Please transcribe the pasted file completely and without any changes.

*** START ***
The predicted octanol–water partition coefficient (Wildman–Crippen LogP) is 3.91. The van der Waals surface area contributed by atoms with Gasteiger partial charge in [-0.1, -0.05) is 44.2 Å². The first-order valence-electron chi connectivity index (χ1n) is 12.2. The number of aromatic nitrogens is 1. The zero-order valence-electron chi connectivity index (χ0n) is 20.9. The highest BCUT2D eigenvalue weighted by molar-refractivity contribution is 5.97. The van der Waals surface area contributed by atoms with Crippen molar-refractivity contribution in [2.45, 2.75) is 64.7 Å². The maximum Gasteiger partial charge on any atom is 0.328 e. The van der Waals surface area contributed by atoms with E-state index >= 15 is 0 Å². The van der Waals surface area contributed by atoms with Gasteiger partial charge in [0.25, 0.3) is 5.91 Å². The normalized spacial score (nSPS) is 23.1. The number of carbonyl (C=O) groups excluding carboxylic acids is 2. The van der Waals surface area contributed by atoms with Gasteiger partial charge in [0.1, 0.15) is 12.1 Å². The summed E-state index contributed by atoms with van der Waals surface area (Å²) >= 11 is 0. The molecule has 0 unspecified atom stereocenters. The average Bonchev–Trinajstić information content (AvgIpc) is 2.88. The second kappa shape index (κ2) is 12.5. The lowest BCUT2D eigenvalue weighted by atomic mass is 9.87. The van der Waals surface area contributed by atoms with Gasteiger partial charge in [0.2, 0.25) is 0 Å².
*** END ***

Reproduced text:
The predicted octanol–water partition coefficient (Wildman–Crippen LogP) is 3.91. The van der Waals surface area contributed by atoms with Gasteiger partial charge in [-0.1, -0.05) is 44.2 Å². The first-order valence-electron chi connectivity index (χ1n) is 12.2. The number of aromatic nitrogens is 1. The zero-order valence-electron chi connectivity index (χ0n) is 20.9. The highest BCUT2D eigenvalue weighted by molar-refractivity contribution is 5.97. The van der Waals surface area contributed by atoms with Crippen molar-refractivity contribution in [2.45, 2.75) is 64.7 Å². The maximum Gasteiger partial charge on any atom is 0.328 e. The van der Waals surface area contributed by atoms with E-state index >= 15 is 0 Å². The van der Waals surface area contributed by atoms with Gasteiger partial charge in [0.25, 0.3) is 5.91 Å². The normalized spacial score (nSPS) is 23.1. The number of carbonyl (C=O) groups excluding carboxylic acids is 2. The van der Waals surface area contributed by atoms with Gasteiger partial charge in [0.1, 0.15) is 12.1 Å². The summed E-state index contributed by atoms with van der Waals surface area (Å²) >= 11 is 0. The molecule has 0 unspecified atom stereocenters. The average Bonchev–Trinajstić information content (AvgIpc) is 2.88. The second kappa shape index (κ2) is 12.5. The lowest BCUT2D eigenvalue weighted by atomic mass is 9.87. The van der Waals surface area contributed by atoms with Gasteiger partial charge in [0.2, 0.25) is 0 Å².